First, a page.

The second cut-off is 2000 Test runs. Since this is a 52-Test analysis, this limit is mostly irrelevant, but it's there.
The third cut-off is that the batter should have a WBA of 20 and above - so that we can remove bowlers like Chaminda Vaas and Shane Warne from the mix.
A total of 204 batters qualify. The first analysis looks at runs scored in 52 consecutive Tests, with the average runs per Test (RpT) as an auxiliary measure. Let us look at the results.
Above we see a significant new addition to this list. Steven Smith is in second place with an amazing aggregate of 6003 runs - the only player other than Bradman to accumulate over 6000 runs in 52 Tests. His average runs per Test is a staggering 115, although that is still behind Bradman by nearly 20. Smith's streak ran from 2014 (Sydney) to 2019 (The Oval). Ricky Ponting is placed third, with 5857 runs, and a RpT value of just over 112. His run started in 2002 (Durban) and ended in 2006 (Adelaide).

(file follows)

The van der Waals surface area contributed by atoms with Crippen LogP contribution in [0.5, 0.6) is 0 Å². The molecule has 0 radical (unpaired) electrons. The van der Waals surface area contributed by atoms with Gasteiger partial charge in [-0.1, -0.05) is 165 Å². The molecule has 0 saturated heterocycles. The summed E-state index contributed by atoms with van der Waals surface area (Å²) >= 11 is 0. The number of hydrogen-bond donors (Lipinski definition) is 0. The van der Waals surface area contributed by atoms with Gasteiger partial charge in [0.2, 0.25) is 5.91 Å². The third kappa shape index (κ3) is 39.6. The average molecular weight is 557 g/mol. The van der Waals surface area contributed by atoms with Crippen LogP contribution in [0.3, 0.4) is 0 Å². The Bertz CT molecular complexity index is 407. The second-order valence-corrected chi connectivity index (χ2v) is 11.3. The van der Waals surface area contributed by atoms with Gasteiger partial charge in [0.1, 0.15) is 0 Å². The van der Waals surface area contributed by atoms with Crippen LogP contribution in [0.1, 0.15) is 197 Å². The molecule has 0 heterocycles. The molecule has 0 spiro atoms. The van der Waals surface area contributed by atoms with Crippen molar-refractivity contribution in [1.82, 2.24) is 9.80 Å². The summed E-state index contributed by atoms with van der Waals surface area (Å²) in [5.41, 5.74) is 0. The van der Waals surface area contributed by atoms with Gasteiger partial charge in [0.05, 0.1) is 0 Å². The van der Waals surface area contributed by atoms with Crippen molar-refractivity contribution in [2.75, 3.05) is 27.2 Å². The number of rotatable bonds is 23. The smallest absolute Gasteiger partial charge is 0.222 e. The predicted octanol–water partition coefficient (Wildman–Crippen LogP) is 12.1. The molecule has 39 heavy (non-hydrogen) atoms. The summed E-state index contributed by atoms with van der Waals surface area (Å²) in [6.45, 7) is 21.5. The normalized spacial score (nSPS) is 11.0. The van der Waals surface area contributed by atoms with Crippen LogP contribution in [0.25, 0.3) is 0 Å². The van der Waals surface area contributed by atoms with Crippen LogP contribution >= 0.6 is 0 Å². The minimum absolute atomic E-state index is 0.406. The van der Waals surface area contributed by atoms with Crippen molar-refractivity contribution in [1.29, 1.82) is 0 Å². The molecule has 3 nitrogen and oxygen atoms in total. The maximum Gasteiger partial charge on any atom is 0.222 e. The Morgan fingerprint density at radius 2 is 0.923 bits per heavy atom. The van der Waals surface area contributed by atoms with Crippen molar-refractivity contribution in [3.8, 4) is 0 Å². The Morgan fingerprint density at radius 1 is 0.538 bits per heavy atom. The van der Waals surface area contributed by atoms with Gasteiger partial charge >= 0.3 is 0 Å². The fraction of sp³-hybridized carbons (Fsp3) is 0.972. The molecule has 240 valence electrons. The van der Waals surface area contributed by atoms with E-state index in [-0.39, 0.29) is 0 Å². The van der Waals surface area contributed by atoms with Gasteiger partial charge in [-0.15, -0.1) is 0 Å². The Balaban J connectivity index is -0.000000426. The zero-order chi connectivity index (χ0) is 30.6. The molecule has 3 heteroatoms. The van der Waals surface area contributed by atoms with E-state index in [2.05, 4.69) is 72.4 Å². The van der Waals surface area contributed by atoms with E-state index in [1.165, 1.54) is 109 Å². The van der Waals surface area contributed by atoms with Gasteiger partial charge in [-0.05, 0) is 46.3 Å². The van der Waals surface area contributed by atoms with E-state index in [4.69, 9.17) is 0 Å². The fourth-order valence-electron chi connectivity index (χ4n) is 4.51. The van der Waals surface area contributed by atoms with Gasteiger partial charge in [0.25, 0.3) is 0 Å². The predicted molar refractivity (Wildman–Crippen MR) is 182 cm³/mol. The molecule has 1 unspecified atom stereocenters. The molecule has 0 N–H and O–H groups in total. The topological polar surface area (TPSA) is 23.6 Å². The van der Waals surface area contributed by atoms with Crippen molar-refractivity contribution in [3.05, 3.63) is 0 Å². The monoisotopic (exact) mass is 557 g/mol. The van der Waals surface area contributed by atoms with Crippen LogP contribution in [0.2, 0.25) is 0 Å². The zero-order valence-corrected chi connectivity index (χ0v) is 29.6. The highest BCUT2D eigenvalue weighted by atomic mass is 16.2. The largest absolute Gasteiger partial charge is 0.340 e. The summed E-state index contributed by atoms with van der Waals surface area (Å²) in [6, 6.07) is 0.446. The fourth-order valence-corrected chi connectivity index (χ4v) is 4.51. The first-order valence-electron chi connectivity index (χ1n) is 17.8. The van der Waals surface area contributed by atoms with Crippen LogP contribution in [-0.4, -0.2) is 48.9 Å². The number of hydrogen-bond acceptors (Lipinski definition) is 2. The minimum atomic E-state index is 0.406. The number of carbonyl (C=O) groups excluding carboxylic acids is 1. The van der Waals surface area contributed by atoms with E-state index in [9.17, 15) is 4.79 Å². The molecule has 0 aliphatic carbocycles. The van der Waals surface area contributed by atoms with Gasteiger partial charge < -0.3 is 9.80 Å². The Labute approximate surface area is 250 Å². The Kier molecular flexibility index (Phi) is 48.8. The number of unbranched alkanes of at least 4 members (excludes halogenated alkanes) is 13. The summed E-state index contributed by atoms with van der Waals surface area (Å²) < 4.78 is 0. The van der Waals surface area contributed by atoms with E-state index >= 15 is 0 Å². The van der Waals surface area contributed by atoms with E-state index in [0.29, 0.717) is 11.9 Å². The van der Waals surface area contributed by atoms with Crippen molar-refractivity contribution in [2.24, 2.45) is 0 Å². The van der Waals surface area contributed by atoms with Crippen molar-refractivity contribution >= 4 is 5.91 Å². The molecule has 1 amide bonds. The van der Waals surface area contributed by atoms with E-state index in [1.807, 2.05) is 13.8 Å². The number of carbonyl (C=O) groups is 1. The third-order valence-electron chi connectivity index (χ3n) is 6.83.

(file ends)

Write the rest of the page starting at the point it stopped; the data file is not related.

These nine batters averaged 100 runs or more per Test. Virat Kohli's recent sequence fell one run short. Kane Williamson follows next, but his run is very recent and could change if he scores big in the next few Tests.
Sixteen batters passed 5000 runs in their streaks. The last of them is Sunil Gavaskar during his early years. Smith's best streak stands at just about 86% of Bradman's aggregate of 6996 runs.
The second measure for analysis is WBA - a far better measure than the plain batting average. You can read about it here. In 2014, once I determined the highest-run-aggregate streak, I decided to take that as the key streak and based my WBA/average work on that sequence. Now I have made a significant change: I have determined the best streaks for each measure, run aggregate and WBA, independently.